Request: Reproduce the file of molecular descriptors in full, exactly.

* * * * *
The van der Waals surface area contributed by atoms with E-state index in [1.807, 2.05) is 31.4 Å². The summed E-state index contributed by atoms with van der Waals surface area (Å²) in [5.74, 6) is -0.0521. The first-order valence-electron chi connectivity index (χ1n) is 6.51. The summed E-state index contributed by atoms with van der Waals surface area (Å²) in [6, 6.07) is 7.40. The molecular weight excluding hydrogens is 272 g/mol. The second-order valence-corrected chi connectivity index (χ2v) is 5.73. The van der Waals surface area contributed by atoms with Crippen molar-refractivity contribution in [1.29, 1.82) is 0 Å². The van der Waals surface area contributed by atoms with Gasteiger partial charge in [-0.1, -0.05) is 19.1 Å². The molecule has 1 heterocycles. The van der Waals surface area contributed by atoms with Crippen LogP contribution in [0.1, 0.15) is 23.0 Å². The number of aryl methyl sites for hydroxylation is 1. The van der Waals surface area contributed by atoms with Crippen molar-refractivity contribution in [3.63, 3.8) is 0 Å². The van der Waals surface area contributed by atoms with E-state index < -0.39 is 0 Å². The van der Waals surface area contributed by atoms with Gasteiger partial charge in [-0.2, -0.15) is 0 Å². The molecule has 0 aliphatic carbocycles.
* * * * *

The van der Waals surface area contributed by atoms with E-state index in [1.807, 2.05) is 31.4 Å². The summed E-state index contributed by atoms with van der Waals surface area (Å²) in [5.74, 6) is -0.0521. The first-order valence-electron chi connectivity index (χ1n) is 6.51. The summed E-state index contributed by atoms with van der Waals surface area (Å²) in [6, 6.07) is 7.40. The molecular weight excluding hydrogens is 272 g/mol. The second-order valence-corrected chi connectivity index (χ2v) is 5.73. The van der Waals surface area contributed by atoms with Crippen molar-refractivity contribution in [1.29, 1.82) is 0 Å². The van der Waals surface area contributed by atoms with Gasteiger partial charge in [-0.1, -0.05) is 19.1 Å². The molecule has 1 heterocycles. The van der Waals surface area contributed by atoms with Crippen LogP contribution in [0.1, 0.15) is 23.0 Å². The number of aryl methyl sites for hydroxylation is 1. The van der Waals surface area contributed by atoms with Crippen molar-refractivity contribution in [3.63, 3.8) is 0 Å². The van der Waals surface area contributed by atoms with E-state index < -0.39 is 0 Å². The van der Waals surface area contributed by atoms with Gasteiger partial charge in [-0.2, -0.15) is 0 Å². The molecule has 0 aliphatic carbocycles.